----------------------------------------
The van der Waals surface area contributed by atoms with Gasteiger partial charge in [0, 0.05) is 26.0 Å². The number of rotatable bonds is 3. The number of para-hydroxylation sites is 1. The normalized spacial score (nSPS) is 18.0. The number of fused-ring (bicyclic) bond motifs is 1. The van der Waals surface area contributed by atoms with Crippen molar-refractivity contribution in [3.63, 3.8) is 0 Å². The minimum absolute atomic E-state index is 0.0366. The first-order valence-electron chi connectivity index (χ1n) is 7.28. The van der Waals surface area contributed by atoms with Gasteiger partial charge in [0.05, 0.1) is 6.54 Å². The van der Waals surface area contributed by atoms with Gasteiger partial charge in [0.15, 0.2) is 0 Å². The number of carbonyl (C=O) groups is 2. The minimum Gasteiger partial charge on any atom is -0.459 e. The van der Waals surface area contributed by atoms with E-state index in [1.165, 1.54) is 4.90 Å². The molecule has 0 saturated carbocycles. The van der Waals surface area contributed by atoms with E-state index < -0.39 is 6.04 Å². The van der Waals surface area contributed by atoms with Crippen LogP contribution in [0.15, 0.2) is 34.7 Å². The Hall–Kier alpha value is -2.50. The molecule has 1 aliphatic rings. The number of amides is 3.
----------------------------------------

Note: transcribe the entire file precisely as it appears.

The van der Waals surface area contributed by atoms with Gasteiger partial charge in [0, 0.05) is 26.0 Å². The number of rotatable bonds is 3. The number of para-hydroxylation sites is 1. The normalized spacial score (nSPS) is 18.0. The number of fused-ring (bicyclic) bond motifs is 1. The van der Waals surface area contributed by atoms with Crippen molar-refractivity contribution in [3.63, 3.8) is 0 Å². The minimum absolute atomic E-state index is 0.0366. The first-order valence-electron chi connectivity index (χ1n) is 7.28. The van der Waals surface area contributed by atoms with Gasteiger partial charge in [0.05, 0.1) is 6.54 Å². The van der Waals surface area contributed by atoms with Gasteiger partial charge in [0.15, 0.2) is 0 Å². The number of carbonyl (C=O) groups is 2. The minimum Gasteiger partial charge on any atom is -0.459 e. The van der Waals surface area contributed by atoms with E-state index in [1.165, 1.54) is 4.90 Å². The molecule has 0 saturated carbocycles. The van der Waals surface area contributed by atoms with E-state index < -0.39 is 6.04 Å². The van der Waals surface area contributed by atoms with Crippen LogP contribution in [0.15, 0.2) is 34.7 Å². The Hall–Kier alpha value is -2.50. The molecule has 1 aliphatic rings. The number of amides is 3.